13. Arroyave G, Baltazar J, Kusin J, Lepkowski JM, Milton RC, Srikantia SG: Methodologies for monitoring and evaluating vitamin A deficiency intervention programs. 1989, IVACG, Washington, DCGoogle Scholar
  14. Hosmer DW, Lemeshow S: Applied Logistic Regression. 2000, New York: John Wiley&Sons Inc, 2View ArticleGoogle Scholar
  15. Range N, Andersen AB, Magnussen P, Mugomela A, Friis H: The effect of micronutrient supplementation on treatment outcome in patients with pulmonary tuberculosis: a randomized controlled trial in Mwanza, Tanzania. Trop Med Int Health. 2005, 10 (9): 826-32. 10.1111/j.1365-3156.2005.01463.x.View ArticlePubMedGoogle Scholar
  16. Green JA, Lewin SR, Wightman F, Lee M, Ravindran S, Paton NI: A randomized controlled trial of oral zinc on the immune response to tuberculosis in HIV-infected patients. Int J Tuberc Lung Dis. 2005, 9 (12): 1378-1384.PubMedGoogle Scholar
  17. Mathur ML: Role of vitamin A supplementation in the treatment of tuberculosis. Natl Med J India. 2007, 20: 00-0.Google Scholar
  18. Stephensen EB: Vitamin A, infection, and immune function. Annu Rev Nutr. 2001, 21: 167-92. 10.1146/annurev.nutr.21.1.167.View ArticlePubMedGoogle Scholar
  19. Ibs KG, Rink L: Zinc-Altered Immune Function1. J Nutr. 2003, 133: 1452S-1456S.PubMedGoogle Scholar
  20. Koyanagi A, Kuffo D, Gresely L, Shenkin A, Cuevas LE: Relationships between serum concentrations of C-reactive protein and micronutrients, in patients with tuberculosis. Ann Trop Med Parasitol. 2004, 98 (4): 391-9. 10.1179/000349804225003424.View ArticlePubMedGoogle Scholar
  21. Semba RD, Kumwenda J, Zijlstra E, et al: Micronutrient supplements and mortality of HIV-infected adults with pulmonary TB: a controlled clinical trial. Int J Tuberc Lung Dis. 2007, 11 (8): 854-859.PubMedGoogle Scholar
  22. Villamor E, Mugusi F, Urassa W, et al: A trial of the effect of micronutrient supplementation on treatment outcome, T cell counts, morbidity, and mortality in adults with pulmonary tuberculosis. JID. 2008, 197: 1499-505. 10.1086/587846.View ArticlePubMedPubMed CentralGoogle Scholar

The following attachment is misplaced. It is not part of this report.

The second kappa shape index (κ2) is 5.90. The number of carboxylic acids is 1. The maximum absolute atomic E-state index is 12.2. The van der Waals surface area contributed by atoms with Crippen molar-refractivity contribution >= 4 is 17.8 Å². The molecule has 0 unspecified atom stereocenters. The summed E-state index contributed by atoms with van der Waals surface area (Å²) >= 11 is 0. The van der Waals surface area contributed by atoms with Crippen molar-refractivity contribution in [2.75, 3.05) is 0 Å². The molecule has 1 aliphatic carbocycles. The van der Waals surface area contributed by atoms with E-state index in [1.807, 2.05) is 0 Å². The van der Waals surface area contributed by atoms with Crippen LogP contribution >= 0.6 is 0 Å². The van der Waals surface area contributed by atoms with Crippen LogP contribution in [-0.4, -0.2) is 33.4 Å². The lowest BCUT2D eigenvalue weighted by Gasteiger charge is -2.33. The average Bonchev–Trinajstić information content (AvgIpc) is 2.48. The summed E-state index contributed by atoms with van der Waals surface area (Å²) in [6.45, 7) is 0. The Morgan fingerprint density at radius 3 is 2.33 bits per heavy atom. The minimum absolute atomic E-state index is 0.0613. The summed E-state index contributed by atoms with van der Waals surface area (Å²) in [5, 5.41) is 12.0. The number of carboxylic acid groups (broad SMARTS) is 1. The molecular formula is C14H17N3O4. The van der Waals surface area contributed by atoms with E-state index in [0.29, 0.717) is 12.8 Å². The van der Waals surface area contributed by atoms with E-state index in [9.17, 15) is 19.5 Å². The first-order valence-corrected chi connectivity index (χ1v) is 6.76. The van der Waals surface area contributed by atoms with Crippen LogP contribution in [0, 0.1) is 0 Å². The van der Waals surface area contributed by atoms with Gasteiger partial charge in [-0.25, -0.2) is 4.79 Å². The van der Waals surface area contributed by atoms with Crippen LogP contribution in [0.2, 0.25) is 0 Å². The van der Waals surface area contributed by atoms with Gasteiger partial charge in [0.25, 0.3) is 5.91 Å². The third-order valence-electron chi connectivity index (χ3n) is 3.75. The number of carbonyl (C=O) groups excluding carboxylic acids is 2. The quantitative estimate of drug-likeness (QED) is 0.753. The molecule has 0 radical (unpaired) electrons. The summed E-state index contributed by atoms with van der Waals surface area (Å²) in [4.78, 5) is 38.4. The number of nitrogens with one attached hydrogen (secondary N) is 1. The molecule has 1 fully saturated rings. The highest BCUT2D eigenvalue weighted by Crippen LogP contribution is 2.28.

23. Telzak EE, Fazal BA, Pollard CL, Turett GS, Justman JE, Blum S: Factors influencing time to sputum conversion among patients with smear-positive pulmonary tuberculosis. CID. 1997, 25: 666-70. 10.1086/513772.View ArticleGoogle Scholar
  24. Domínguez-Castellano A, Muniain MA, Rodriguez-Baño J, Garcia M, Rios MJ, Galvez J, Perez-Cano R: Factors associated with time sputum conversion time in active pulmonary tuberculosis. Int J Lung Tuberc Dis. 2003, 7 (5): 432-8.Google Scholar
  25. Pakasi TA, Karyadi E, Dolmans WMV, van der Meer JWM, van der Velden K: Malnutrition and socio-demographic factors associated with pulmonary tuberculosis in Timor and Rote Islands, Indonesia. Int J Tuberc Lung Dis. 2009, 13 (6): 755-9.PubMedGoogle Scholar
  26. Raja A: Immunology of tuberculosis. Indian J Med Res. 2004, 120: 213-32.PubMedGoogle Scholar
  27. Departemen Dalam Negeri Republik Indonesia (Ministry of Internal Affair Republic of Indonesia). Profil Daerah. --- Either first page or author must be supplied.. Accessed: June, 2008, []
  28. Macallan DC: Malnutrition in tuberculosis. Diagn microbiol infect dis. 1999, 34: 153-7. 10.1016/S0732-8893(99)00007-3.View ArticlePubMedGoogle Scholar
  29. Pakasi TA, Karyadi E, Wibowo Y, Simanjuntak Y, Suratih NMD, Salean M, Darmadijaja N, van der Meer JWM, van der Velden K, Dolmans WMV: Vitamin A deficiency and other risk factors for severe tuberculosis in Timor and Rote Islands, East Nusa Tenggara Province, Indonesia. Eur J of Clin Nutr. 2009, 63 (9): 1130-5. 10.1038/ejcn.2009.25.View ArticleGoogle Scholar
  30. Roth DE, Soto G, Arenas F, Bautista CT, Ortiz J, Rodriguez R, Cabrera L, Gilman RH: Association between vitamin D receptor gene polymorphisms and response to treatment of pulmonary tuberculosis. J Infect Dis. 2004, 190: 920-7. 10.1086/423212.View ArticlePubMedGoogle Scholar
  31. Babb C, van der Merwe L, Beyers N, Pheiffer C, Walzl G, Duncan K, van Helden P, Hoal EG: Vitamin D receptor gene polymorphisms and sputum conversion time in pulmonary tuberculosis patients. Tuberculosis (Edinb). 2007, 87 (4): 295-302. 10.1016/ ArticleGoogle Scholar


© Pakasi et al; licensee BioMed Central Ltd. 2010

This article is published under license to BioMed Central Ltd. This is an Open Access article distributed under the terms of the Creative Commons Attribution License (, which permits unrestricted use, distribution, and reproduction in any medium, provided the original work is properly cited.